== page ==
The Land

The land I sprang from
lies fallow now.

Rolling fields where once crops grew -
wheat, oats, and corn, rye and barley,
red clover, alfalfa, lespedeza -
now grow weeds taller than your head,
underbrush, young hackberries and hedgeapples.
Paths have eroded or been invaded by vines.
Fence rows and ditches are blanketed
with alien kudzu or Asian honeysuckle.

Roads that were once gravel
are paved now.
Where do they go?
To other paved roads.

Farmhouses are abandoned,
the doors open to strangers,
windows broken, steps dangerous,
walls and floors bare,
weathered, beginning to decay.

But the hills are still green and glossy,
the creeks clear and sparkling,
the pastures spread with wildfloWers,
blackberry vines rampant,
shade trees here and there.

The wealthy hoard the land
as if it were mitred gold.
One farm I lived on and its neighbor,
where the Lyles lived
with their umpteen kids,
recently sold for a cool $2 million.

On the winding road down the hill
to Shepherd's Branch,
now paved and scenic,
stand here and there
elegant, secluded vacation homes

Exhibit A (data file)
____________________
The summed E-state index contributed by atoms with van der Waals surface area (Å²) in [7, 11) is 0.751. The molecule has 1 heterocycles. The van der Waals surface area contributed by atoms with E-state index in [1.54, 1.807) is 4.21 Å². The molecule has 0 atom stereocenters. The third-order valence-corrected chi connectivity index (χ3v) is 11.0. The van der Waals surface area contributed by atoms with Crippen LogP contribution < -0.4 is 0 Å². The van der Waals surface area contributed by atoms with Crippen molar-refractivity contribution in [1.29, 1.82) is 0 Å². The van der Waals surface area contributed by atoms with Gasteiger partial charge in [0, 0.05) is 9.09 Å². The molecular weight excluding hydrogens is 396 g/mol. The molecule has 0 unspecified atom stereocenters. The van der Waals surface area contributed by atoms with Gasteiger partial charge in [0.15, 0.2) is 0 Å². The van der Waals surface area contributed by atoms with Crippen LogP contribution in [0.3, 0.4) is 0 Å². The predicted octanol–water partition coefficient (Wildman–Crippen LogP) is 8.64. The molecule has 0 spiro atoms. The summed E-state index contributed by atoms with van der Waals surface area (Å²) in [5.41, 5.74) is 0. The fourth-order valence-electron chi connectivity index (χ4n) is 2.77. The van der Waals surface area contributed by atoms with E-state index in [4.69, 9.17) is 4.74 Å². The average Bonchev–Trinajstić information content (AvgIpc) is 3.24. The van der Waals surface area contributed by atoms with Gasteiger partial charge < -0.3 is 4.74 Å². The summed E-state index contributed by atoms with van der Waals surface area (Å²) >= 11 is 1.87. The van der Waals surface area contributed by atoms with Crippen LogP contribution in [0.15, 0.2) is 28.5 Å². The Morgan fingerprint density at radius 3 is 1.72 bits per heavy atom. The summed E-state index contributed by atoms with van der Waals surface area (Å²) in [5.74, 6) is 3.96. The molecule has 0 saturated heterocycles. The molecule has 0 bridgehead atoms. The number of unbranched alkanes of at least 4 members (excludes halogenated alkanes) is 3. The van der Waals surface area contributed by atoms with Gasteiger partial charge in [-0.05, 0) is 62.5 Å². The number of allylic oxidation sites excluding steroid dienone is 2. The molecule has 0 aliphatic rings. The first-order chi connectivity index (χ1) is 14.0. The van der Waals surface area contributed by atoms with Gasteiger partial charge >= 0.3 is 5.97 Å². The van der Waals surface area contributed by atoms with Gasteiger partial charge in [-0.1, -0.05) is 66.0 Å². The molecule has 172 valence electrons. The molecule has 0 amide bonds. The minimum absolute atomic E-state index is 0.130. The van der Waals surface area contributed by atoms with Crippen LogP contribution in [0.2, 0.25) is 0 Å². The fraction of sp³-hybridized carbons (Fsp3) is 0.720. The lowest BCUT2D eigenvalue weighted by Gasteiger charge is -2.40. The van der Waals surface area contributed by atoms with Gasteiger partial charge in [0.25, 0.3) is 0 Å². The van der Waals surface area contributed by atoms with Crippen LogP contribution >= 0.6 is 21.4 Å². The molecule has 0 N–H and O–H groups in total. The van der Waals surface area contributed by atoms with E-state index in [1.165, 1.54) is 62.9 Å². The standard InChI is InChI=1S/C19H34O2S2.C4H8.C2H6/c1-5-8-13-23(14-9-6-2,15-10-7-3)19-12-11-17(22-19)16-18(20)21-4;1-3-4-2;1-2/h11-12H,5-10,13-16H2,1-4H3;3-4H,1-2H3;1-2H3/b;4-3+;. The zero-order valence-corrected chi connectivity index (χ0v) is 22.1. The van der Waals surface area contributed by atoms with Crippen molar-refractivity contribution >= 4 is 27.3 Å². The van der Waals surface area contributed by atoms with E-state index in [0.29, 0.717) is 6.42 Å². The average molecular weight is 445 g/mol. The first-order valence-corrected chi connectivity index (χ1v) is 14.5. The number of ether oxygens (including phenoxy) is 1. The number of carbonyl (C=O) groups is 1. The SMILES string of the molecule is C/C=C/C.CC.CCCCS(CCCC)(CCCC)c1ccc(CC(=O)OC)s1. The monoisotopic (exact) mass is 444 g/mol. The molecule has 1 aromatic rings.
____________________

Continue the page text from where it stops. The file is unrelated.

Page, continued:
for the affluent from distant cities,
overseen and tended by the offspring
of the illiterate backwoodsmen
who once lived there in penury.

Where country churches
and one-room schools once stood
rocky clearings have no signs
of their former edifices.
The country store is ramshackle,
a heap of rusty iron and rotting wood.
The mill across the road,
where our wheat and corn
were ground into flour and meal,
is there no more.

And the land -
the land all around,
the land I sprang from -
desecrated, not hallowed,
lies fallow now.

by Frank Avon

Comments (3)

This poem speaks for itself in an epic voice of lament but also pride. Can the LAND itself be said to be proud? Or must there be the country folk who live in a symbiotic wholeness with the land who embody the pride? But the country folk who once lived intimately with the land have been replaced by outsiders who vacation, and the only country folk left are their servants, themselves aliens now to the once sweet land. This is such a tragic vision. I was re-reading Eliot's THE WASTELAND yesterday for no special reason beyond the fact it always speaks to me. Now I can see THE WASTELAND poem of our immediate age is Frank Avon's The Land.
Thank you for your kind comment. Of course, I was writing about a particular place at a particular time, but I hoped the poem might be more nearly universal. You comment suggests that I may have succeeded, at least do a degree. I must admit that I do not know where nileshwar, India, is, but I shall look ip up immediately
The poem represents the social changes as well as the changes of the land and its people a fascinating poem where worldwide these changes are happening.